Living Proof

Left: Cover of Time magazine, August 31, 1970. Right: Advertisement for the opening of Kate Millett's Three Lives, 1971.

KATE MILLETT’S DOCUMENTARY Three Lives, a triptych of autobiographical accounts by women, opened at the Bleecker Street Cinema in New York on November 5, 1971, to a positive, if not especially enthusiastic, review in the New York Times; critic Vincent Canby described it as “moving, proud, calm, aggressively self-contained.” A year earlier, more provocative, if not condescending, language had been used to characterize Millett in the mainstream press: Shortly after the publication of her feminist landmark Sexual Politics, Time magazine, which ran an Alice Neel portrait of Millet on the cover, called her the “Mao Tse-Tung of Women’s Liberation.”

A rarely screened artifact of the cultural revolution that Millett and other second-wavers were spearheading, Three Lives is, like the 1909 Gertrude Stein novel with which it shares a title, both radical and accessible. An advertisement for the documentary, made by an all-female crew and billed as “a Women’s Liberation Cinema production,” featured this straightforward tagline: “a film about women . . . what it’s like to be us.” Consciousness-raising captured on 16 mm, Three Lives is an act of intimate excavation. Its subjects delve into the past so that viewers—specifically, those who would be included in the first-person-plural pronoun in the ad copy—may somehow recognize and thus be able to articulate their own experiences.

The three women who appear in the documentary share only one trait: white skin. In her late twenties or early thirties, Mallory, the director’s younger sister, recounts a joyless marriage to a businessman. Speaking in a hard Minnesota twang as tie-dyed curtains in a Bowery loft blow behind her, Mallory recalls further misery and alienation when she, her spouse, and their young daughter relocated to the Philippines (“I was living in this huge Aztec sacrificial altar”). She fled this wifely prison, almost losing the right to ever see her child again in the process, for a life of extreme privation in New York, where her goals are crystallized: “to be important, to be recognized.”

In contrast to Mallory’s abject uxorial existence, Lillian Shreve, a chemist in her early fifties, reflects fondly on her marriage of twenty-three years. That Lillian has led a less tumultuous life may explain why her segment is the shortest in this seventy-minute film. But just as she is about to disclose, offscreen, what led to her supportive husband’s nervous breakdown, an episode Lillian considers one the greatest challenges in her union, the audio cuts out. Not a silencing, this deliberate interruption seems deployed to ensure that the focus doesn’t stray too far from “what it’s like to be us.”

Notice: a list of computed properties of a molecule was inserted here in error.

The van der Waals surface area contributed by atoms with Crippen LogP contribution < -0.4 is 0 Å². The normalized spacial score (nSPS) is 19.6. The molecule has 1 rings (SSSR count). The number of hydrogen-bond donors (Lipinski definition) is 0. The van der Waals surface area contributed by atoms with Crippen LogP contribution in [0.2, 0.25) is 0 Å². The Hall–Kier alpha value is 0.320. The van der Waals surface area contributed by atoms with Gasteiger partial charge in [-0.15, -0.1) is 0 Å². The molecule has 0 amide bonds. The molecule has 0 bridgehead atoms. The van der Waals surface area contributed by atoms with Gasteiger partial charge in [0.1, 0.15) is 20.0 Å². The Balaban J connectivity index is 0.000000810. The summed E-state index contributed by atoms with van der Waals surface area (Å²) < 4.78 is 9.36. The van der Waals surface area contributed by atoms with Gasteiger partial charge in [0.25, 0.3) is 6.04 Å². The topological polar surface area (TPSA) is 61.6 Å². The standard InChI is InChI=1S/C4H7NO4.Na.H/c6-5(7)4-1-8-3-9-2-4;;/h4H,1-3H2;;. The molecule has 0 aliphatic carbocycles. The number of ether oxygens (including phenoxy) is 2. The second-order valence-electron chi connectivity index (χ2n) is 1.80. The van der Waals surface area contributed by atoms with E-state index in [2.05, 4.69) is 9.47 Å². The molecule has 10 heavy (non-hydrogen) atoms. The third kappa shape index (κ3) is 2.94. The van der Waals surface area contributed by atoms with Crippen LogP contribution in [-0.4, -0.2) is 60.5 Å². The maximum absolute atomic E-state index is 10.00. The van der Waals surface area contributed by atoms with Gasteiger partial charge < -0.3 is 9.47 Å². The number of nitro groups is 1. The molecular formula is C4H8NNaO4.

Spared the details of a mental collapse, the viewer is then introduced to the film’s most confrontational interlocutor: Robin Mide, a twenty-one-year-old erstwhile “nice Jewish girl from Queens” who left her Far Rockaway family home at seventeen for a life of avant-garde theater, dope, and bisexuality—though she shuns all labels, particularly lesbian. “I do a lot of things that are not acceptable to a lot of people. I go to bed with women. I go to bed with men,” she says, filmed, at one point, in a room filled with toilets and cable spools. Inaudible offscreen comments stoke her into an increasingly agitated state. “You box me in, I’ll kill you,” Robin, credited as one of the codirectors, threatens—either to whoever is standing behind the camera or to the world at large.

Within the trajectory of filmed first-person accounts in the US, Three Lives falls between, both chronologically and structurally, Shirley Clarke’s Portrait of Jason (1967), whose only subject is a flamboyant black gay hustler, and the Mariposa Film Group’s Word Is Out (1977), in which twenty-six interviewees from around the country speak about their experiences as gay men and lesbians. (Millett’s film is also linked to another documentary, shot in 1971 but not released until 1979, in which she is conspicuous by her absence: Chris Hegedus and D. A. Pennebaker’s Town Bloody Hall, a chronicle of the infamous “dialogue on women’s liberation” among Norman Mailer, Germaine Greer, Jill Johnston, and others.) Born of the then thriving personal-is-political impulse, Three Lives records a specific moment in another era yet still remains vital and absorbing today. Or, as Robin reminds the filmmakers, “You have to remember: Nothing stops.”

Three Lives screens February 8 and 19 at Anthology Film Archives as part of the series “A Tribute to Amos Vogel and ‘Film as a Subversive Art.’ ”